Think about Plans B and C
“What you really want is a birth framework,” recommends Oster, who, besides researching labour and delivery as an economist, has been through it twice herself. “It’s like a game tree: ‘If this happens, then this is what I would like to do.’”
Think about one or two things you hope won’t happen, and then prepare for them, recommends England. “Some people are afraid of needles and really don’t want an IV. Some people are terrified of a long labour.” If you open yourself up to thinking about how you will handle those situations should they arise (maybe learning some breathing techniques if your hoped-for epidural is delayed, for instance), it will help them feel less scary and help you maintain a feeling of control.
That was Austin’s approach to the possibility of a caesarean birth. “Having talked it through in advance made a big difference,” says Austin. “We had thought about how we could make it as pleasant an experience as possible.” Looking back, she says, “I feel like I can reconcile it not being my first choice, with having made an informed choice.”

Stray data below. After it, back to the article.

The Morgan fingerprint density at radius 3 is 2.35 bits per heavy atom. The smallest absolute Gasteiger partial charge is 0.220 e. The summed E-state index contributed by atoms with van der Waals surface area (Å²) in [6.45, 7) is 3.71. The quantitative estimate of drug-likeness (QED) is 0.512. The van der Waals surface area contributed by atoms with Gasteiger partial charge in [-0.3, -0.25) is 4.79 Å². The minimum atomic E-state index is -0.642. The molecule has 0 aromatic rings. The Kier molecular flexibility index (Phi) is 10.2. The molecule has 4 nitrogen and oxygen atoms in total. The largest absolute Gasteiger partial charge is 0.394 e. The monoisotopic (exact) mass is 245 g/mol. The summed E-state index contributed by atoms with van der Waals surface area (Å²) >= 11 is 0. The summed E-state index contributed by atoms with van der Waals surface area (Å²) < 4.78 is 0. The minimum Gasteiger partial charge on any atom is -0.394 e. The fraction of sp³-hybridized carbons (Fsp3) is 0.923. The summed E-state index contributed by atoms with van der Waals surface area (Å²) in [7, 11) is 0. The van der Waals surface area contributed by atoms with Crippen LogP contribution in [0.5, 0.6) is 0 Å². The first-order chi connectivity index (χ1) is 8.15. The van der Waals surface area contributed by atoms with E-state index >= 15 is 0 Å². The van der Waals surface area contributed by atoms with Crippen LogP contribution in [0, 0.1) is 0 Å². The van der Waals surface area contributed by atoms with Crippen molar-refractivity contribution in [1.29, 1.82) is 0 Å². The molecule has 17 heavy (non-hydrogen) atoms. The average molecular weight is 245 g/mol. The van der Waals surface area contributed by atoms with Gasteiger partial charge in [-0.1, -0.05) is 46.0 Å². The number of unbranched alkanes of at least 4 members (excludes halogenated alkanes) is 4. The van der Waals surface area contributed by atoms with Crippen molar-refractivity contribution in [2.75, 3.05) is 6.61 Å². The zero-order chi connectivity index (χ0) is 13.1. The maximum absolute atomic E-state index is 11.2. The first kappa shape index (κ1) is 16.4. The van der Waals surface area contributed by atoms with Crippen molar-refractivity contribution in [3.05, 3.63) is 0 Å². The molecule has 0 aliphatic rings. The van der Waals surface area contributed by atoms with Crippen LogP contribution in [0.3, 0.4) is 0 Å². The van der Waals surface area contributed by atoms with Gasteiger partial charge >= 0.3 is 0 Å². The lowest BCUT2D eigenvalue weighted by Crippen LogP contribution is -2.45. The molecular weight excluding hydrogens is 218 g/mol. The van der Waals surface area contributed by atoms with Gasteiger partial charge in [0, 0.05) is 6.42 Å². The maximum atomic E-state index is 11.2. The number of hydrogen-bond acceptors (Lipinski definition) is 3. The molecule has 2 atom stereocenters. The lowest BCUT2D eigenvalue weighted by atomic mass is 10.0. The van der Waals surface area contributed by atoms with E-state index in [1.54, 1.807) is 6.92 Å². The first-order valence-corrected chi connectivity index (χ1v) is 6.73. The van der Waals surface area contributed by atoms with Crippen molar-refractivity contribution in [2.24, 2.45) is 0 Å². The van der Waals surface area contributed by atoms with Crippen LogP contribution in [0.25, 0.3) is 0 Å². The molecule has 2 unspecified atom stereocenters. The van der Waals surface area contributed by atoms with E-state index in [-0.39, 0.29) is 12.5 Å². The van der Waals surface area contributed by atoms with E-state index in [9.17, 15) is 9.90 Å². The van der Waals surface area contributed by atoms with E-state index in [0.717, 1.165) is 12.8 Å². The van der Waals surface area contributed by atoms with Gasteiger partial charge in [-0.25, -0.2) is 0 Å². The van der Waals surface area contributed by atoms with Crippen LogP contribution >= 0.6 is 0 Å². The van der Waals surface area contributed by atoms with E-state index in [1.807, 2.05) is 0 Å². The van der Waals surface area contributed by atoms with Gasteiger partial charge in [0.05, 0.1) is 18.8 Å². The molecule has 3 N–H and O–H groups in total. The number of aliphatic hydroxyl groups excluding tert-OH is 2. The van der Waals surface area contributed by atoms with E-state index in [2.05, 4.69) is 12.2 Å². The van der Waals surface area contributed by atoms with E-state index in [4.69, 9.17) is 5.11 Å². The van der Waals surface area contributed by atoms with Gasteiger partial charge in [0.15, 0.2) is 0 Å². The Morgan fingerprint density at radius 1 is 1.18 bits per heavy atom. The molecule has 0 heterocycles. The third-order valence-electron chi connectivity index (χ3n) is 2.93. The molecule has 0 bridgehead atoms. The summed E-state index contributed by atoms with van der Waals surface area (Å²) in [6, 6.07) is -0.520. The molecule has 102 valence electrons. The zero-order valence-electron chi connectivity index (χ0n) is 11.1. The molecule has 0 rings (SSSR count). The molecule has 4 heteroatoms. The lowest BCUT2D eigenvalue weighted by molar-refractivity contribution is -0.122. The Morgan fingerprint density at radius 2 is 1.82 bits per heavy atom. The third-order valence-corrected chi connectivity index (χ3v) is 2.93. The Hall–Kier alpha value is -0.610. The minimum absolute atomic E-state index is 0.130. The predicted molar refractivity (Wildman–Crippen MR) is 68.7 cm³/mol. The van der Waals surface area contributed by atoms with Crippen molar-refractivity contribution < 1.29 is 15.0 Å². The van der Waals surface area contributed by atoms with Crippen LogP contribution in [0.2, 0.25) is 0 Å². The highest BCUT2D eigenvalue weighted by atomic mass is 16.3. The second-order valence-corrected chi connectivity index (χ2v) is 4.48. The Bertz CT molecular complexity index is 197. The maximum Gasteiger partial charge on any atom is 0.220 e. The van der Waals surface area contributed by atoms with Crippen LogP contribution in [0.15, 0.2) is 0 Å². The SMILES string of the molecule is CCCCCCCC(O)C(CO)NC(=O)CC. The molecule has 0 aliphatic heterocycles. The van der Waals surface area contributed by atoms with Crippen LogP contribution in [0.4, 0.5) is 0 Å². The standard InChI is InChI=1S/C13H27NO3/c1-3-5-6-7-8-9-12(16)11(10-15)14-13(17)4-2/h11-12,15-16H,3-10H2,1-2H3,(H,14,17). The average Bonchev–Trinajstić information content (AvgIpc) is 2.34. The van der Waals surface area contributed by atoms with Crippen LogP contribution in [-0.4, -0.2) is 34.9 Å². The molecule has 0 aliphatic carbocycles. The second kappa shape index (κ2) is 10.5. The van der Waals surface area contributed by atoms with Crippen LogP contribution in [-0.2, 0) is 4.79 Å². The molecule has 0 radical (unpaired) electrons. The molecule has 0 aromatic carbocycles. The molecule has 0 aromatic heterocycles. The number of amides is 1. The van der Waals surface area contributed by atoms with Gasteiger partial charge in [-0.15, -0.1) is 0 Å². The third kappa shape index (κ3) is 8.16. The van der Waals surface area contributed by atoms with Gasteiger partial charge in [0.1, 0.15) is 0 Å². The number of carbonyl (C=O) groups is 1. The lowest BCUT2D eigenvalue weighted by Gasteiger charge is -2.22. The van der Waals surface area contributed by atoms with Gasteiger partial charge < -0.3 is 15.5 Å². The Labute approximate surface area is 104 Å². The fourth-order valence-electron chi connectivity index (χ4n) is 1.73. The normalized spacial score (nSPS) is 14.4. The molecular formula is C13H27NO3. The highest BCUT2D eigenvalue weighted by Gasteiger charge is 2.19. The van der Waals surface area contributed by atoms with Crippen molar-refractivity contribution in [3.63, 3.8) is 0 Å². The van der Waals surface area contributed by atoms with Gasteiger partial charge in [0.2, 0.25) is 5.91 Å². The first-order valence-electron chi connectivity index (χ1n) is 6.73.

That’s exactly why Brown walks her students through every aspect of a caesarean and why she makes a point of calling it a caesarean birth rather than a C-section. “I believe that whether you birth vaginally or via caesarean, a woman is still birthing her child. And, although it is major abdominal surgery, being more aware of what that kind of birth looks and feels like makes you able to make this decision without as much fear.”
“In our society, everybody wants to ‘keep their shit together,’” says England. “We want to look good, know what we are doing, be informed, and have everything go exactly as planned. In birth that isn’t what we should be striving for. We should look for the moment when we didn’t know what to do, when we didn’t know what to expect from ourselves.” The very act of being open to uncertainty—expecting it, even—can help it be way less scary if it happens.
And when you think about how life-changing birth is, it makes sense that it would come with a whole range of experiences and emotions and not just follow the Hollywood script we have all come to expect.
“Even with hundreds of years of research in obstetrics, we don’t know what starts labour,” Abrams says. “So, it’s unpredictable, and you have to get into the mindset of letting go. It’s going to happen when it’s going to happen. It’s going to be what it’s going to be.”